If you change the Poise pad at least every two hours you probably don’t need to change out all the diapers. If you are able to completely line the inside top half of the cast with the diaper this helps a ton. The cast will get urine in it. No matter how hard you try and how OCD you are about keeping it dry….it will happen. Don’t break down and cry over it (like I did). Just prepare yourself. My daughter’s got urine in it from laying on her tummy…then we started wrapping the inside diaper up and over the cast to completely line it.

We didn’t use one, but I’ve heard great things about Cast Coolers.

Poise pad & regular sized diaper….larger diaper would then wrap outside of cast.

Sitting: Our daughter’s cast had her in a “frog” position. She couldn’t sit in a normal chair because of the angle. An infant seat with the tray removed worked by inclining it a bit. This has been a life saver as she is able to eat and play in this chair.

My grandpa built her a custom table to fit over her cast since the tray would no longer fit.

Dirt & Stench: If you have an active child, most likely the cast will get dirty. I tried putting a sock over her foot, but it just made her mad. You can clean the cast with a damp towel, but it didn’t work so good for us. The dirt was not a big deal to me, but the smell of the cast is horrible.

Bathtime: Sponge baths. Every day. It gets old. No great tips here.


Clothes: Dresses a size big work for me. She, on the other hand, has her own ideas of what she wants to wear. She picked out this entire outfit.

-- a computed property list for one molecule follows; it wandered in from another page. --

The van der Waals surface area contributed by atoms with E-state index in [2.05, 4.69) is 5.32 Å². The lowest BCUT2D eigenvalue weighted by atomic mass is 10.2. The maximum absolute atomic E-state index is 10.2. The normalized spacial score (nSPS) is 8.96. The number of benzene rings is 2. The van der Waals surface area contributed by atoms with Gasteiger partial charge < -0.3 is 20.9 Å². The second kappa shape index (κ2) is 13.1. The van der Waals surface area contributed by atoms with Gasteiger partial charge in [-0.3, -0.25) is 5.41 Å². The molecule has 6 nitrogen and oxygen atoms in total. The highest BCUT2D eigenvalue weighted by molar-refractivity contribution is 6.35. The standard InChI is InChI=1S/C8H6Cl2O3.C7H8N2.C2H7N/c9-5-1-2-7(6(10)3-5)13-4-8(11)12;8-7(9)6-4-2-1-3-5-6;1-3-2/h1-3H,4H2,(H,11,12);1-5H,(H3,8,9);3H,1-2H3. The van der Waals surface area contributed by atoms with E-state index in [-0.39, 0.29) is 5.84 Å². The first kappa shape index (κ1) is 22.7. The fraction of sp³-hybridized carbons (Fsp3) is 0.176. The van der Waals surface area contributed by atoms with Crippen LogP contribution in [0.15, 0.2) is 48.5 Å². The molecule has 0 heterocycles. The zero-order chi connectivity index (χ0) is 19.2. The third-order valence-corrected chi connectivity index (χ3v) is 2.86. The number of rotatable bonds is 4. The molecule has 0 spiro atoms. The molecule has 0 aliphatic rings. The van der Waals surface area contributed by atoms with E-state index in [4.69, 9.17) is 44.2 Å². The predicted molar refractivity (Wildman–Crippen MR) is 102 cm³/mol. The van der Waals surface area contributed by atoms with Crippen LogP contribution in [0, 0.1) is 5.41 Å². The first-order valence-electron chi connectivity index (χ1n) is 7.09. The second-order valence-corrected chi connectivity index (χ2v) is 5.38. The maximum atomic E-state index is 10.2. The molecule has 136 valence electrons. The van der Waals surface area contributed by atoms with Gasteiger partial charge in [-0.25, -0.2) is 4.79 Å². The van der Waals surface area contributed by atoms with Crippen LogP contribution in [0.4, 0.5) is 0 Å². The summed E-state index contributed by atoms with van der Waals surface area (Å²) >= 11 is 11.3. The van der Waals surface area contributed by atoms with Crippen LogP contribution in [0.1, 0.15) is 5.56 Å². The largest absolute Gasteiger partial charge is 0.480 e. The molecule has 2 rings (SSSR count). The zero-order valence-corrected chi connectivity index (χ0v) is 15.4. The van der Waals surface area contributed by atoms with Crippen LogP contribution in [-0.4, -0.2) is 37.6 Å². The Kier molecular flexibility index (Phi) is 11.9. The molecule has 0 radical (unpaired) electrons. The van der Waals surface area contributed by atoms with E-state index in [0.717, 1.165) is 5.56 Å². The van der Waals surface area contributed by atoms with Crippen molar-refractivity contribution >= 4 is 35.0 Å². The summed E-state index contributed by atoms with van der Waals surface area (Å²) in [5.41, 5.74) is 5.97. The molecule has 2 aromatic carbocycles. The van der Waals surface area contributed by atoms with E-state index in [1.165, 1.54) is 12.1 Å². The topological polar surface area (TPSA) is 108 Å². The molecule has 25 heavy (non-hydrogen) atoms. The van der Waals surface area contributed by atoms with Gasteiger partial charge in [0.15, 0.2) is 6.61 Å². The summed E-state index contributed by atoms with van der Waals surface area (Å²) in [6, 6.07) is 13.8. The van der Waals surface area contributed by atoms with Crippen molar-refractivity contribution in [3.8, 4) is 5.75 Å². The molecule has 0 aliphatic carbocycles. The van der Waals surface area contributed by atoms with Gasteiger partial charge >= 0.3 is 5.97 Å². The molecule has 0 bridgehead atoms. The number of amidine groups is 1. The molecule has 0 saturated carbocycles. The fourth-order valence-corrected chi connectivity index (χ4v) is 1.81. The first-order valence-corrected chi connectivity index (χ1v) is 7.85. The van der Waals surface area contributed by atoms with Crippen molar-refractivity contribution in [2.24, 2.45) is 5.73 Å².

Moving around: My dad built her a custom skateboard. It is skinny on the front and wide on the back. The front wheels are enclosed so she doesn’t roll over her fingers. It is also padded.

Walking: We were 2 weeks into having the cast before I showed her she could stand next to the table in it. After that all she wants to do is push her stoller (with me close by to catch her when the cast goes one way and she goes another). I think if she was just a bit bigger and stronger she could probably figure out how to walk by herself in it. I have a radiologist friend that said walking like this is great to promote bone growth around the break.


Bean Bag & Car riding hair: Again with the hair….this is how it looks 90% of the time. I keep detangler, a water bottle & comb in the car now.

Carrying: Hip spicas are awkward & heavy. Her’s has a bar between her legs that has given me a bruised and calloused hip bone. When I carry her I feel like I am carrying a cast not my daughter. This too shall pass. I miss feeling her legs wrap around me when we run through the yard and spin.

Adjusted: Eventually she just adjusted into life with The Cast. She still gets mad when I tell her she can’t jump on the trampoline, but she moves on to other things like rolling and wrestling with her big brothers. I’m pretty sure if she could figure out how to jump she would.

When I was in elementary school I broke my foot (my second time) and had a cast from the knee down. I was at the gym (gymnastics) and my coach stepped in the office. I had be dying to know it if was possible to do a round-off backhandspring in a cast. The moment he stepped out (no other adults in the gym at that time) I knew I had my chance. I went for it. As I landed the backhandspring I heard a CRACK. I cracked the bottom of my cast in two places BUT I ACCOMPLISHED A ROUND-OFF BACKHANDSPRING IN A CAST! I didn’t tell my coach, but had to tell my parents that night. Our doctor lived nearby. My parents made me walk to his house, knock on the door and tell him what I did. That was not fun, but yes I am still proud of my achievement. I am also thankful my daughter doesn’t know how to do flips yet – she’s too much like her mom.

I think one day she will enjoy looking back at all these pictures of her time in a cast.  She is being such a trooper in this.

Those of you that have dealt with hip spicas and have additional tips or resources, please leave a comment sharing them.

If you are visiting this post looking for hip spica help…I hope you found some!